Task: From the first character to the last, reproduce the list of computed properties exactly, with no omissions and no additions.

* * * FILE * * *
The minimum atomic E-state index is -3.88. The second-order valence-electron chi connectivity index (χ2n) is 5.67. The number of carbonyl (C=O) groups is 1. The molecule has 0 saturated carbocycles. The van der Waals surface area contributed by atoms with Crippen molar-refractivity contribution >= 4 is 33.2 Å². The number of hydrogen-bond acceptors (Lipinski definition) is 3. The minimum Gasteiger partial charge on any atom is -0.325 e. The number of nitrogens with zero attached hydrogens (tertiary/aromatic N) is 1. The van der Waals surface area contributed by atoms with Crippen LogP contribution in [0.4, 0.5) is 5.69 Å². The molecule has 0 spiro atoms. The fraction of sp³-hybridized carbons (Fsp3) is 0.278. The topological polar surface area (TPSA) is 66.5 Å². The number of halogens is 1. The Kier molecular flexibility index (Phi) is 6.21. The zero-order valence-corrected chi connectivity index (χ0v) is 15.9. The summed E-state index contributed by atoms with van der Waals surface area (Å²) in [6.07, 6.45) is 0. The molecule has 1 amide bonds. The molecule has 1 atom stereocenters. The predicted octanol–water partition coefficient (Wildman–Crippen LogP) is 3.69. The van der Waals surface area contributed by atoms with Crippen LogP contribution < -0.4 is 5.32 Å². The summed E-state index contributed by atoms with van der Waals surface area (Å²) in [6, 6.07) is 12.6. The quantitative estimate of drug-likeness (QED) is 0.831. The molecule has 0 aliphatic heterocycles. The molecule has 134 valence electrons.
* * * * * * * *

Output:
The minimum atomic E-state index is -3.88. The second-order valence-electron chi connectivity index (χ2n) is 5.67. The number of carbonyl (C=O) groups is 1. The molecule has 0 saturated carbocycles. The van der Waals surface area contributed by atoms with Crippen molar-refractivity contribution >= 4 is 33.2 Å². The number of hydrogen-bond acceptors (Lipinski definition) is 3. The minimum Gasteiger partial charge on any atom is -0.325 e. The number of nitrogens with zero attached hydrogens (tertiary/aromatic N) is 1. The van der Waals surface area contributed by atoms with Crippen LogP contribution in [0.4, 0.5) is 5.69 Å². The molecule has 0 spiro atoms. The fraction of sp³-hybridized carbons (Fsp3) is 0.278. The topological polar surface area (TPSA) is 66.5 Å². The number of halogens is 1. The Kier molecular flexibility index (Phi) is 6.21. The zero-order valence-corrected chi connectivity index (χ0v) is 15.9. The summed E-state index contributed by atoms with van der Waals surface area (Å²) in [6.07, 6.45) is 0. The molecule has 1 amide bonds. The molecule has 1 atom stereocenters. The predicted octanol–water partition coefficient (Wildman–Crippen LogP) is 3.69. The van der Waals surface area contributed by atoms with Crippen LogP contribution < -0.4 is 5.32 Å². The summed E-state index contributed by atoms with van der Waals surface area (Å²) in [6, 6.07) is 12.6. The quantitative estimate of drug-likeness (QED) is 0.831. The molecule has 0 aliphatic heterocycles. The molecule has 134 valence electrons.